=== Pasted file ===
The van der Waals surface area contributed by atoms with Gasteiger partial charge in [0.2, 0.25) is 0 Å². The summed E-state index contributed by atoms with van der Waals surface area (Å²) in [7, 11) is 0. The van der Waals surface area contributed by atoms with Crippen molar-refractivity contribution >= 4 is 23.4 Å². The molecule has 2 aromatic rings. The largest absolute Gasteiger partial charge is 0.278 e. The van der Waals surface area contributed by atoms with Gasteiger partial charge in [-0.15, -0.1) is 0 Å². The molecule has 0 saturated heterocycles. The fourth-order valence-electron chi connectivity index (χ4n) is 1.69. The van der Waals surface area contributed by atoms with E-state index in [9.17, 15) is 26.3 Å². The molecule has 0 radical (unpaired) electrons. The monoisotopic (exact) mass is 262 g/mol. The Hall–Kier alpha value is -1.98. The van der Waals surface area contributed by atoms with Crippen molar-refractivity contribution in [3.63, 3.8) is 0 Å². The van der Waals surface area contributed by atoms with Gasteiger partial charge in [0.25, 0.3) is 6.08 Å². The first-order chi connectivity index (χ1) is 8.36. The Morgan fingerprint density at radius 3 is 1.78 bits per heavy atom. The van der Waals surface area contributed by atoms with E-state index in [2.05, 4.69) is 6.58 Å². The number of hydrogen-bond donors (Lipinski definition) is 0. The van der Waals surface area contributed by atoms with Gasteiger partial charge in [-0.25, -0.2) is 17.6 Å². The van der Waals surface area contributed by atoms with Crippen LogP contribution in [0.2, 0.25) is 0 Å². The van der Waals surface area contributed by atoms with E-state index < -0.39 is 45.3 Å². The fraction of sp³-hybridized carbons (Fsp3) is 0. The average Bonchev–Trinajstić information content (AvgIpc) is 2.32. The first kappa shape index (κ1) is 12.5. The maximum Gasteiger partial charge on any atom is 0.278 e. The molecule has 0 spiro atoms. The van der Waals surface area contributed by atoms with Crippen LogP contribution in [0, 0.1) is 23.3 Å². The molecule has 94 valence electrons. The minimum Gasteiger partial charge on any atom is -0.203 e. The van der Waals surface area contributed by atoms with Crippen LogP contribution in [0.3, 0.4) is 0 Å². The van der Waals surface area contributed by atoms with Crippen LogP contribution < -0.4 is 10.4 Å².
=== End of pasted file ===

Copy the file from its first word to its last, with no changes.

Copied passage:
The van der Waals surface area contributed by atoms with Gasteiger partial charge in [0.2, 0.25) is 0 Å². The summed E-state index contributed by atoms with van der Waals surface area (Å²) in [7, 11) is 0. The van der Waals surface area contributed by atoms with Crippen molar-refractivity contribution >= 4 is 23.4 Å². The molecule has 2 aromatic rings. The largest absolute Gasteiger partial charge is 0.278 e. The van der Waals surface area contributed by atoms with Gasteiger partial charge in [-0.15, -0.1) is 0 Å². The molecule has 0 saturated heterocycles. The fourth-order valence-electron chi connectivity index (χ4n) is 1.69. The van der Waals surface area contributed by atoms with E-state index in [9.17, 15) is 26.3 Å². The molecule has 0 radical (unpaired) electrons. The monoisotopic (exact) mass is 262 g/mol. The Hall–Kier alpha value is -1.98. The van der Waals surface area contributed by atoms with Crippen molar-refractivity contribution in [3.63, 3.8) is 0 Å². The van der Waals surface area contributed by atoms with Gasteiger partial charge in [0.25, 0.3) is 6.08 Å². The first-order chi connectivity index (χ1) is 8.36. The Morgan fingerprint density at radius 3 is 1.78 bits per heavy atom. The van der Waals surface area contributed by atoms with E-state index in [2.05, 4.69) is 6.58 Å². The number of hydrogen-bond donors (Lipinski definition) is 0. The van der Waals surface area contributed by atoms with Gasteiger partial charge in [-0.25, -0.2) is 17.6 Å². The van der Waals surface area contributed by atoms with Crippen LogP contribution in [0.2, 0.25) is 0 Å². The van der Waals surface area contributed by atoms with E-state index < -0.39 is 45.3 Å². The fraction of sp³-hybridized carbons (Fsp3) is 0. The average Bonchev–Trinajstić information content (AvgIpc) is 2.32. The first kappa shape index (κ1) is 12.5. The maximum Gasteiger partial charge on any atom is 0.278 e. The molecule has 0 spiro atoms. The van der Waals surface area contributed by atoms with Crippen LogP contribution in [0, 0.1) is 23.3 Å². The molecule has 94 valence electrons. The minimum Gasteiger partial charge on any atom is -0.203 e. The van der Waals surface area contributed by atoms with Crippen LogP contribution in [0.3, 0.4) is 0 Å². The van der Waals surface area contributed by atoms with Crippen LogP contribution < -0.4 is 10.4 Å².